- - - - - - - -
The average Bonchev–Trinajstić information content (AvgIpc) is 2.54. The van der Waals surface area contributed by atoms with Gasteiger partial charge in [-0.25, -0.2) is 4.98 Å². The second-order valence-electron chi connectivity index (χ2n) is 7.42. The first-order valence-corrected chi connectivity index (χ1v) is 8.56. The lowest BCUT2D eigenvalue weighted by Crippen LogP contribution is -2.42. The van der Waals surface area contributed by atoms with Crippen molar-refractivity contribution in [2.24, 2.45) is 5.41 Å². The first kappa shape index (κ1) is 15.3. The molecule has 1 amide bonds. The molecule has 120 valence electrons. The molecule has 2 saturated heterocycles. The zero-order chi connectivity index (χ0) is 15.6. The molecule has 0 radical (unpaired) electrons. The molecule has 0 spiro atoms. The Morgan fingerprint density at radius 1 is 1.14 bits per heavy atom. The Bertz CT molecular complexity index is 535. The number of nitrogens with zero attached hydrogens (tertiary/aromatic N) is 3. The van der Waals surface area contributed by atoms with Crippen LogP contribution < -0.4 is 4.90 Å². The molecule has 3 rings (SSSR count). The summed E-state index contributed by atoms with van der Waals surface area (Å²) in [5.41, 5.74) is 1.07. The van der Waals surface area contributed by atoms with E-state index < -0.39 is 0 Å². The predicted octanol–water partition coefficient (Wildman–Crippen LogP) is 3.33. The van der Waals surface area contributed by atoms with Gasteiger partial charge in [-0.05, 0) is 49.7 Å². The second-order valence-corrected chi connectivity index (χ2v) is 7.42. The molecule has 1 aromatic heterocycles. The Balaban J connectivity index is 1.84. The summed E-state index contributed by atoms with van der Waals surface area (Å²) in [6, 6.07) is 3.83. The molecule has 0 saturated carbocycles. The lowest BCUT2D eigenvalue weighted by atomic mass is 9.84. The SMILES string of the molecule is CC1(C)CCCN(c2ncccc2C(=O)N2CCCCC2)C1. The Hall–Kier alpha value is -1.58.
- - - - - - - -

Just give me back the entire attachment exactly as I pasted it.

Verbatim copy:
The average Bonchev–Trinajstić information content (AvgIpc) is 2.54. The van der Waals surface area contributed by atoms with Gasteiger partial charge in [-0.25, -0.2) is 4.98 Å². The second-order valence-electron chi connectivity index (χ2n) is 7.42. The first-order valence-corrected chi connectivity index (χ1v) is 8.56. The lowest BCUT2D eigenvalue weighted by Crippen LogP contribution is -2.42. The van der Waals surface area contributed by atoms with Crippen molar-refractivity contribution in [2.24, 2.45) is 5.41 Å². The first kappa shape index (κ1) is 15.3. The molecule has 1 amide bonds. The molecule has 120 valence electrons. The molecule has 2 saturated heterocycles. The zero-order chi connectivity index (χ0) is 15.6. The molecule has 0 radical (unpaired) electrons. The molecule has 0 spiro atoms. The Morgan fingerprint density at radius 1 is 1.14 bits per heavy atom. The Bertz CT molecular complexity index is 535. The number of nitrogens with zero attached hydrogens (tertiary/aromatic N) is 3. The van der Waals surface area contributed by atoms with Crippen LogP contribution < -0.4 is 4.90 Å². The molecule has 3 rings (SSSR count). The summed E-state index contributed by atoms with van der Waals surface area (Å²) in [5.41, 5.74) is 1.07. The van der Waals surface area contributed by atoms with E-state index < -0.39 is 0 Å². The predicted octanol–water partition coefficient (Wildman–Crippen LogP) is 3.33. The van der Waals surface area contributed by atoms with Gasteiger partial charge in [-0.05, 0) is 49.7 Å². The second-order valence-corrected chi connectivity index (χ2v) is 7.42. The molecule has 1 aromatic heterocycles. The Balaban J connectivity index is 1.84. The summed E-state index contributed by atoms with van der Waals surface area (Å²) in [6, 6.07) is 3.83. The molecule has 0 saturated carbocycles. The lowest BCUT2D eigenvalue weighted by atomic mass is 9.84. The SMILES string of the molecule is CC1(C)CCCN(c2ncccc2C(=O)N2CCCCC2)C1. The Hall–Kier alpha value is -1.58.